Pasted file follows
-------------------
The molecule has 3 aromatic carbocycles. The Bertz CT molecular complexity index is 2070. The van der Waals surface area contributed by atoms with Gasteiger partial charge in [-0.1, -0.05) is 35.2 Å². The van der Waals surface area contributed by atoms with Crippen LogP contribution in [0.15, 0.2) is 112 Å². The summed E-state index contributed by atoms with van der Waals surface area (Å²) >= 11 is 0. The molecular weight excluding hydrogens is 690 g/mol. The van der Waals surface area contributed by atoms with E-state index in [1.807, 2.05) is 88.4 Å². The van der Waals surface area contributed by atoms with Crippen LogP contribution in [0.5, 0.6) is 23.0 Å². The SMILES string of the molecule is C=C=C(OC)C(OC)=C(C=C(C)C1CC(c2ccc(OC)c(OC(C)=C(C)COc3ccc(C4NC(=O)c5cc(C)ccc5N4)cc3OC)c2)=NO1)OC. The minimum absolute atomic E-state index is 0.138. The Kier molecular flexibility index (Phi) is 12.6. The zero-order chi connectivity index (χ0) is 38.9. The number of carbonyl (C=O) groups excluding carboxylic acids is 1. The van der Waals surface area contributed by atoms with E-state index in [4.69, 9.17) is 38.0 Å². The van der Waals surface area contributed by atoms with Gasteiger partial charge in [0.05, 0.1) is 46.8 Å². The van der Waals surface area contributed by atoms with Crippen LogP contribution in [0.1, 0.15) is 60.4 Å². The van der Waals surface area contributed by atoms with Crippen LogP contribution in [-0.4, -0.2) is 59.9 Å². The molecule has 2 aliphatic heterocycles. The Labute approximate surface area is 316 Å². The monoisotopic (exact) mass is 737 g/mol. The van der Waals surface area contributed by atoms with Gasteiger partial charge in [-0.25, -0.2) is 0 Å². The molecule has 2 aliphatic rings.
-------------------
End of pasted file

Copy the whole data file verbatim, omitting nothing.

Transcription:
The molecule has 3 aromatic carbocycles. The Bertz CT molecular complexity index is 2070. The van der Waals surface area contributed by atoms with Gasteiger partial charge in [-0.1, -0.05) is 35.2 Å². The van der Waals surface area contributed by atoms with Crippen LogP contribution in [0.15, 0.2) is 112 Å². The summed E-state index contributed by atoms with van der Waals surface area (Å²) >= 11 is 0. The molecular weight excluding hydrogens is 690 g/mol. The van der Waals surface area contributed by atoms with E-state index in [1.807, 2.05) is 88.4 Å². The van der Waals surface area contributed by atoms with Crippen LogP contribution in [0.5, 0.6) is 23.0 Å². The SMILES string of the molecule is C=C=C(OC)C(OC)=C(C=C(C)C1CC(c2ccc(OC)c(OC(C)=C(C)COc3ccc(C4NC(=O)c5cc(C)ccc5N4)cc3OC)c2)=NO1)OC. The minimum absolute atomic E-state index is 0.138. The Kier molecular flexibility index (Phi) is 12.6. The zero-order chi connectivity index (χ0) is 38.9. The number of carbonyl (C=O) groups excluding carboxylic acids is 1. The van der Waals surface area contributed by atoms with E-state index in [4.69, 9.17) is 38.0 Å². The van der Waals surface area contributed by atoms with Gasteiger partial charge in [0.05, 0.1) is 46.8 Å². The van der Waals surface area contributed by atoms with Crippen LogP contribution in [0.1, 0.15) is 60.4 Å². The van der Waals surface area contributed by atoms with Crippen LogP contribution in [-0.4, -0.2) is 59.9 Å². The molecule has 2 aliphatic heterocycles. The Labute approximate surface area is 316 Å². The monoisotopic (exact) mass is 737 g/mol. The van der Waals surface area contributed by atoms with Gasteiger partial charge in [-0.25, -0.2) is 0 Å². The molecule has 2 aliphatic rings.